All these roles are leadership roles, and all are absolutely vital. I started asking more people. What roles do you play? What roles would you like to play? Are you using your unique talents?


This has challenged me personally too. With a finite number of hours in the day, I have to ask myself. Am I playing my unique role enough of the time? How can I make my best contribution to this movement?

A couple of weeks later, I was reminded of the analogy by someone else, in a systems leadership workshop. Then another challenging question was posed:

Who is the conductor of GM Moving? Wow! Great question. I wondered who had popped into everyone else’s head at that moment.

This sounds like the most important job, doesn’t it? The one that might get paid the most. Get the most profile or kudos if we are successful.

I thought about the most visible people at ‘the top’… Andy Burnham. Steven Pleasant. Jon Rouse- the ‘big cheeses!’

Then I thought, does he mean me? Or is it one of the other leaders from the GM Moving Executive? But I quickly realised that all of these people play the conductor role at times. But I don’t see any of us as the lone conductor. That would be too fragile a state.


There are many conductors. They take it in turns. And we all sit in the audience sometimes. Watching and learning.

We are also trying to turn things on their head, so that citizens and community leaders can take the baton.. because they will orchestrate a more beautiful and powerful symphony.

All leaders need to rest. Time to restore and reflect. None of us can be everywhere, all of the time.

So my conclusion to this question is that there is greater strength in many conductors.

The crucial thing is in deciding the right conductor to lead the right piece of music, in the right venue at the right time. And any conductor needs to lead a piece that is informed and composed by the people whose story can produce the most beautiful, powerful music to inspire a movement.


There is no heroic leader who can command and control the people to ‘move more’. Certainly none of the people named above would claim to be in charge, or take the credit for GM Moving’s continued success.

2.8 million people will be inspired, enabled and nudged into an active life by ‘leaders’ and ‘influencers’ in all aspects of our lives.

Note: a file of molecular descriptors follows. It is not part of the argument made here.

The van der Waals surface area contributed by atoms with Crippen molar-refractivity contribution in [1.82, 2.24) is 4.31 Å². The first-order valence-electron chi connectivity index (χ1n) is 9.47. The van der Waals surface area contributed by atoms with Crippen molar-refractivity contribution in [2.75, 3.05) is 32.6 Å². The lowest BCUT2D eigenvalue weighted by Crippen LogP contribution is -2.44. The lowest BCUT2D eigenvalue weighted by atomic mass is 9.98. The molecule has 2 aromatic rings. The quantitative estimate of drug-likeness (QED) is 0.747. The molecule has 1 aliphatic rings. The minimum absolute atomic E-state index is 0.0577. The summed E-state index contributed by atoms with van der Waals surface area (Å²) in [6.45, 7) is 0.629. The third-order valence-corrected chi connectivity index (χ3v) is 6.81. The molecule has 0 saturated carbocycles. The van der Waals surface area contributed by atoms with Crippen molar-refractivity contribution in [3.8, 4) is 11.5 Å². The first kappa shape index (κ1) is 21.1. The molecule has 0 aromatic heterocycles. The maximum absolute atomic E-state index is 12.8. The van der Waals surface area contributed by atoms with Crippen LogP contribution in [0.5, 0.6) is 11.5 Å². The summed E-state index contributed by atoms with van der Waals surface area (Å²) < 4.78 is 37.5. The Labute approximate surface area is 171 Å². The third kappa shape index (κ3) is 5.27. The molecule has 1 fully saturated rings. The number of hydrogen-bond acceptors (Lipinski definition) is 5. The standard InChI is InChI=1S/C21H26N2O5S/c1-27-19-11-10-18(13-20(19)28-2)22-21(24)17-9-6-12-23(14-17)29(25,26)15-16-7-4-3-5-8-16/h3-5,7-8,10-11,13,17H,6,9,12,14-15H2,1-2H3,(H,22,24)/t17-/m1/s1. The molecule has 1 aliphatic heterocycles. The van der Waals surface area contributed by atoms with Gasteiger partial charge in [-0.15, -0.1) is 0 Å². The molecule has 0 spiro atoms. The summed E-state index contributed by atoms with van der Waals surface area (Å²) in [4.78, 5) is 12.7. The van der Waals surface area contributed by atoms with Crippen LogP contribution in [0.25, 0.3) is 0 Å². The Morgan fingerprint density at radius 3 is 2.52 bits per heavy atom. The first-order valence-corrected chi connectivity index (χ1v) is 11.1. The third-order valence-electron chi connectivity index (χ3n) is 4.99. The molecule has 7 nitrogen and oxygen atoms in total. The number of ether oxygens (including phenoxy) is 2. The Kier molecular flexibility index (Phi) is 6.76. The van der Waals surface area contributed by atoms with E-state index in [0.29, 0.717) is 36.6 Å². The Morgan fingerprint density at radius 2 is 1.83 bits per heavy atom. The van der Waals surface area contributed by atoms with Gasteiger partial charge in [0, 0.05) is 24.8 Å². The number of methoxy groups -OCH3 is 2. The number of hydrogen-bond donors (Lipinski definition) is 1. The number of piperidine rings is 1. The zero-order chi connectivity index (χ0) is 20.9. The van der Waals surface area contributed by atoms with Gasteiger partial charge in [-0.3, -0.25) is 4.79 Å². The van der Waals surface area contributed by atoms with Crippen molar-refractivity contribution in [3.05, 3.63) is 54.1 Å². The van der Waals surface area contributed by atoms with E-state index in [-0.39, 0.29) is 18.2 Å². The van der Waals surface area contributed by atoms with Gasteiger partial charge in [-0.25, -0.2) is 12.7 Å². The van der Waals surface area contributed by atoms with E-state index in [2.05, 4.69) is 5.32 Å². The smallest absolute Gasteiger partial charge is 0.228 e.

Leadership happens in the conversations in our homes and workplaces and on social media. It happens during the conversations in our doctor’s surgeries, classrooms, playgrounds, the signposts and billboards, the adverts and the messages on the TV. In the way our roads, footpaths, parks and open spaces are designed and through the policies we write and adopt, that make it easier, cheaper and more attractive to walk, ride, scoot around our communities.

The leaders at ‘the top’ need thousands more leaders to join in. GM Moving is a leadership responsibility shared by everyone from parents, to friends, to guide and scout leaders, to doctors, to employers, to planners, to social workers, to the Mayor of Greater Manchester.

The more intentionally, purposefully and widely this leadership responsibility is shared, the stronger, more powerful, longer lasting this movement will become.


We do need to be in harmony to produce beautiful, powerful music that stirs the soul and inspires people to sing with us. And a clear vision and purpose needs to be communicated, so that we all know where we are going. We have this, in clarity of purpose and vision. We know where we are going.

Now, we need more and more diverse voices who can connect with different people, from different communities, with different experiences and motivations.

Sorted. Crack on.

Or so I thought.

But then I was challenged again as I was drafting this.

Orchestras are very hierarchical and can be hugely competitive. They are ‘bounded’ entities. Not everyone can join in.

It’s the wrong analogy, I have been told. That’s not what we are aiming for. There is much to take from this analogy, but it is not true to our principles.


So it’s back to the drawing board…

I’m no music expert. So I’m posing the question to the reader.

What musical (or other) analogy can help to describe this movement that we seek to grow?

Some have suggested jazz (which I can’t bear, so that’s not allowed!), or jamming, or a festival, where there are multiple voices and sounds. We need buskers all over Greater Manchester, said another.

Another colleague said it feels more like a Faithless gig. She’s never seen anything so diverse and connecting.

There is also a call for agitation to stir a movement or revolution. A sense of urgency is needed. An uprising against the inactivity crisis that we are facing. So maybe it’s something more rebellious? Punk, perhaps…

One thing is for sure. The message needs to be shared through different genres of music. Different instruments, different voices… with a clear narrative that wakes us up, inspires and creates individual and systemic change.

Move more. Every day.

For health, happiness, fun, family, success, peace, calm, space, laughter, cleaner air, stronger communities, hope, ambition, a better future. I can think of a hundred reasons, that need a hundred people to play and sing.

And what of the symphony?

It’s certainly an ‘unfinished symphony’… but I hope it will become ‘a rhapsody for you and me’… and everyone else too.

Because we know that life without everyday activity and movement can be ‘bittersweet’.